April 1992: Ondine

This was written in April of 1992.  “Ondine” was the name of a journal volume that I kept from January to May 1970.  In those days I named each of my notebooks in imitation of Anaïs Nin.  On the first page it quotes her:  “The legend of Ondine tells of how she acquired a human soul the day she wept over a human love.”  “The Year of the Ship” was the name of the previous journal.  Ondine contains the account of a very intense period in my life.  I had a breakdown and was hospitalized, and filled full of Mellaril, a serious tranquillizer.  I was at the University of California at Davis, and went to the health center when I fell apart.  In April of 1992 I was scanning a typed version of this notebook.  And now I’m converting April of 1992 into a newer word-processing program.  Each time I get a chance to look at the material again, and it’s different every time because I’ve learned more about myself.

I’ve just finished scanning and correcting the typed version of the journal volume of Ondine.  (Don’t know exactly why I skipped the year of the ship, but that’s what I did)  I guess I’m not quite ready to try to write about it yet, still too incoherent.  I was amazed, very angry, and yet very validated, to read how I saw my parents’ criticism and neglect as damaging, I even mention my father putting his hands on my breasts, I express very articulately and accurately just what they did to me.  Yet that intellectual understanding failed to heal me at that time.  WHY?  WHY?  WHY?  Well for one thing I saw my outpouring as overdramatizing, as coming out of my sickness, as “making a big fuss” about nothing, I didn’t really believe the depth and power of what I was saying, I saw it as the ravings of a crazy person.  Secondly, I failed to understand at all the extreme power imbalance existing between parent and child, I think I really saw myself as an adult, not a child, I saw what they did to me as though it had been done to an adult to whom it would be painful but not profoundly damaging, I saw myself as some kind of wimp that I couldn’t handle it better.  I also still believed that their lack of love meant that I was unlovable, their neglect meant I was unworthy of attention, their criticism meant I was a failure, I had not yet got it that their behaviour was controlled by their alcoholism not by my deficiencies.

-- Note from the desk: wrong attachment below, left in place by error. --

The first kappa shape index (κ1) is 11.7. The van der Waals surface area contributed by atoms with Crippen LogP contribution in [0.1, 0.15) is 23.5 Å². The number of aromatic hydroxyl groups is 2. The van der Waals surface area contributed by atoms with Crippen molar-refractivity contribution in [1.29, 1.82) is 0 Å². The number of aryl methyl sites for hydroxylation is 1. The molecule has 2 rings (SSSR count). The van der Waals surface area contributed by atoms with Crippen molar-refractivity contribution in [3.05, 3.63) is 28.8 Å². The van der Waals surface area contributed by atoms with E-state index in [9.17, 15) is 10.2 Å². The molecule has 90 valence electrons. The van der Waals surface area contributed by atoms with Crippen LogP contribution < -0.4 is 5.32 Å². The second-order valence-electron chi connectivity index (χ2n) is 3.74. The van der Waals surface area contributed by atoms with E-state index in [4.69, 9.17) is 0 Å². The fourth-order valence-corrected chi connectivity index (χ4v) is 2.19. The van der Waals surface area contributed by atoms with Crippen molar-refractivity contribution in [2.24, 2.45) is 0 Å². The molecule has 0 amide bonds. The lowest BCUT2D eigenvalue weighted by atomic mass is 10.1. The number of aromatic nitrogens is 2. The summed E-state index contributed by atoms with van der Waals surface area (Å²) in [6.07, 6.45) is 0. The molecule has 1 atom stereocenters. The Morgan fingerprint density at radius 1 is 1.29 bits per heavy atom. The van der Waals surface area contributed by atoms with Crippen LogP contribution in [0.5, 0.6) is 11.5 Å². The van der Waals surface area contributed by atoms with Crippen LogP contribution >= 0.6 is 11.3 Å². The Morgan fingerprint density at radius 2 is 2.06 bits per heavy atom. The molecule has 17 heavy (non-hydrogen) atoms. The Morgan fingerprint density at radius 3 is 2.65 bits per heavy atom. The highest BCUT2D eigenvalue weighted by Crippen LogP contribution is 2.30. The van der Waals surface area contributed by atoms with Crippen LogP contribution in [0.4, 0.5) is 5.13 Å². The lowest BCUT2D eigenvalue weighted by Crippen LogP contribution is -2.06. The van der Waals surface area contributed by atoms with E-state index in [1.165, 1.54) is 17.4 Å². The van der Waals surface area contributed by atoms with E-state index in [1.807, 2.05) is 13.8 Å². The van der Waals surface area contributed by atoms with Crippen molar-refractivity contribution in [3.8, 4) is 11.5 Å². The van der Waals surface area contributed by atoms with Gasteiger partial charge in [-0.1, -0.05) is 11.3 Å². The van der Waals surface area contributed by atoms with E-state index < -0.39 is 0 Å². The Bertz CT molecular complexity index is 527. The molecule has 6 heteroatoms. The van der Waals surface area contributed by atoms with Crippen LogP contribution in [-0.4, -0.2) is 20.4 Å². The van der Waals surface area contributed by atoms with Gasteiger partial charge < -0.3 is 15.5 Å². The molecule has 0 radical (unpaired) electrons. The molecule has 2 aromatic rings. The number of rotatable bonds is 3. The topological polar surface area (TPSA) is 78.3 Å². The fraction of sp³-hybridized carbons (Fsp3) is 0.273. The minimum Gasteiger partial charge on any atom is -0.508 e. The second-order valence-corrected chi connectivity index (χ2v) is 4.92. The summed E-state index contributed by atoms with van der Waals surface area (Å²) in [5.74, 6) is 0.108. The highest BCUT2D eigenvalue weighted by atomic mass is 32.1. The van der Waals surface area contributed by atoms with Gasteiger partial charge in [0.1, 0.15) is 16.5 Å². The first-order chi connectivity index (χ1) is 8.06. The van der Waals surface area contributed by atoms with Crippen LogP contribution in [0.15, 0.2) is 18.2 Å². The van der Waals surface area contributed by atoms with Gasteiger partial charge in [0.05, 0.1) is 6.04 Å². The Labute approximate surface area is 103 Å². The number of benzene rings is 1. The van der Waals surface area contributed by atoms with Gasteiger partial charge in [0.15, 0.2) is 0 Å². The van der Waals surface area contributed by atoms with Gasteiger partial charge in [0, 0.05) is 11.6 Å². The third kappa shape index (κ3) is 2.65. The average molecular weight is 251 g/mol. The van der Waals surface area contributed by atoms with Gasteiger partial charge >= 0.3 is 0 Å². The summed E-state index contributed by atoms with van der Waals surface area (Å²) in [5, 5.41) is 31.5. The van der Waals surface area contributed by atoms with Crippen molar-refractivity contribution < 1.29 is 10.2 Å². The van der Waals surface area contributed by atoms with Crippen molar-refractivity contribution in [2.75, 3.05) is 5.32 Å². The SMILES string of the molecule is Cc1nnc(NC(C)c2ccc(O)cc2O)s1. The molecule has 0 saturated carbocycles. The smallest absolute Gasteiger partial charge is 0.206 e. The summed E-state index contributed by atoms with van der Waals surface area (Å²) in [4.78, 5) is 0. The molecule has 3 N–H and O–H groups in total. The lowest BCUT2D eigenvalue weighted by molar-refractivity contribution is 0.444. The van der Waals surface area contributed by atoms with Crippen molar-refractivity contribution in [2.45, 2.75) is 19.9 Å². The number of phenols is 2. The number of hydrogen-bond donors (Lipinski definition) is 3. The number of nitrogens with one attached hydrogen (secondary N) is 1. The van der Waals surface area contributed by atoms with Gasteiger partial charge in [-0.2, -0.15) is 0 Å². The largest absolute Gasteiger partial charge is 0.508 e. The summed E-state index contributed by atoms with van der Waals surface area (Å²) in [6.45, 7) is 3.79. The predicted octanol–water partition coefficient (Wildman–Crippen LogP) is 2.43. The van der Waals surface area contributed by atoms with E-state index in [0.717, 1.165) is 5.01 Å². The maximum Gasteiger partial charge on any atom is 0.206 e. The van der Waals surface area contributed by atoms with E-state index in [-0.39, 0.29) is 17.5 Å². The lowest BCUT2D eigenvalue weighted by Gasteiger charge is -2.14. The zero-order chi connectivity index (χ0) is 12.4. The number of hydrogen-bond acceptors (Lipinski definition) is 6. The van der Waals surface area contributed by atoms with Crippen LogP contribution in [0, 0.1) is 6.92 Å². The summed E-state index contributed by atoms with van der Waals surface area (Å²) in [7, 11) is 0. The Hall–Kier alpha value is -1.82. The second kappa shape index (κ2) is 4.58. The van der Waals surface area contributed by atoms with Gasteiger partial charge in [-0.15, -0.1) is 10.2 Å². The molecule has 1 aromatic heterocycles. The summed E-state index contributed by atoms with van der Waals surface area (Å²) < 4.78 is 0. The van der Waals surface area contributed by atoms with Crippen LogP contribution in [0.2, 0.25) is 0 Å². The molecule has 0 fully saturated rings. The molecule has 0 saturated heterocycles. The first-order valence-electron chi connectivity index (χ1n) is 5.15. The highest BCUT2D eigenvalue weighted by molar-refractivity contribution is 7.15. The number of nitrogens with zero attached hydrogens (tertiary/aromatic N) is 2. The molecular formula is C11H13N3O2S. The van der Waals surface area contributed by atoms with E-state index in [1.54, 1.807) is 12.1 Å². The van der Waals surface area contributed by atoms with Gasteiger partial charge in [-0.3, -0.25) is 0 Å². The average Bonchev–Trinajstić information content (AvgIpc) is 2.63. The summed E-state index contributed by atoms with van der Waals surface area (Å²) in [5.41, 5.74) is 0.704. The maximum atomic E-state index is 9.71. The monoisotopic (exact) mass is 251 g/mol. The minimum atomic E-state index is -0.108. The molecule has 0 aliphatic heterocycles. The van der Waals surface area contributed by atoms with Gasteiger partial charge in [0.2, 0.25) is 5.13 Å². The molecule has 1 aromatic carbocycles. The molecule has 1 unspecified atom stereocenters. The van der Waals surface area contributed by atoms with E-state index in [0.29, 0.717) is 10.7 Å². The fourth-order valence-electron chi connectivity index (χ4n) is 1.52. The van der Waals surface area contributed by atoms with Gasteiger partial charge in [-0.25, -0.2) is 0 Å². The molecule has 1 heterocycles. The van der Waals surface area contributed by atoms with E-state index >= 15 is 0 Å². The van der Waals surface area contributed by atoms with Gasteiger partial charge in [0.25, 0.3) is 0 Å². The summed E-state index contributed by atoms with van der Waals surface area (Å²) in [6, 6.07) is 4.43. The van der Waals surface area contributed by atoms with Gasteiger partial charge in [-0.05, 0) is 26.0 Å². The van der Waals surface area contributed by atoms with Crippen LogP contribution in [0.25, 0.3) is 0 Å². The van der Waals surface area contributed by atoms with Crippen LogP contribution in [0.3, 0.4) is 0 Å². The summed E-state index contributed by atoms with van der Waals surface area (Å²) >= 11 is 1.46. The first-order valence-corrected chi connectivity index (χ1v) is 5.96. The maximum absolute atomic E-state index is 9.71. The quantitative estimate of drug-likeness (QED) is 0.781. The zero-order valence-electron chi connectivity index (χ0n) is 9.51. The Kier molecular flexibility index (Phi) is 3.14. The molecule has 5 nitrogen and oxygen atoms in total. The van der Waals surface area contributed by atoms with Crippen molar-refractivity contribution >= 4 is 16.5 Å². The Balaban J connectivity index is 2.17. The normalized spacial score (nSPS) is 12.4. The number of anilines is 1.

Goodness!  Also, I’m beginning to see how confusing it was for me that mother was so threatened by me and at the same time so dependent on my behavior, specifically my admiration.  I could see pretty clearly pretty early on that I was more intelligent than she was, and also wiser than she was, and that she was threatened by this.  So of course I shut myself down, held myself in, in order not to threaten or “hurt” her.  But I also saw that I could not depend on her, or look to her for guidance.  How could I possibly hurt or call to account someone so obviously weaker and more defective than I, someone so obviously in need of more help, guidance, love and support than I could possibly give — though I tried hard and was defeated again and again with consequent damage to my self-esteem and self-respect.  God!  I should never have had to take on that amount of responsibility!!

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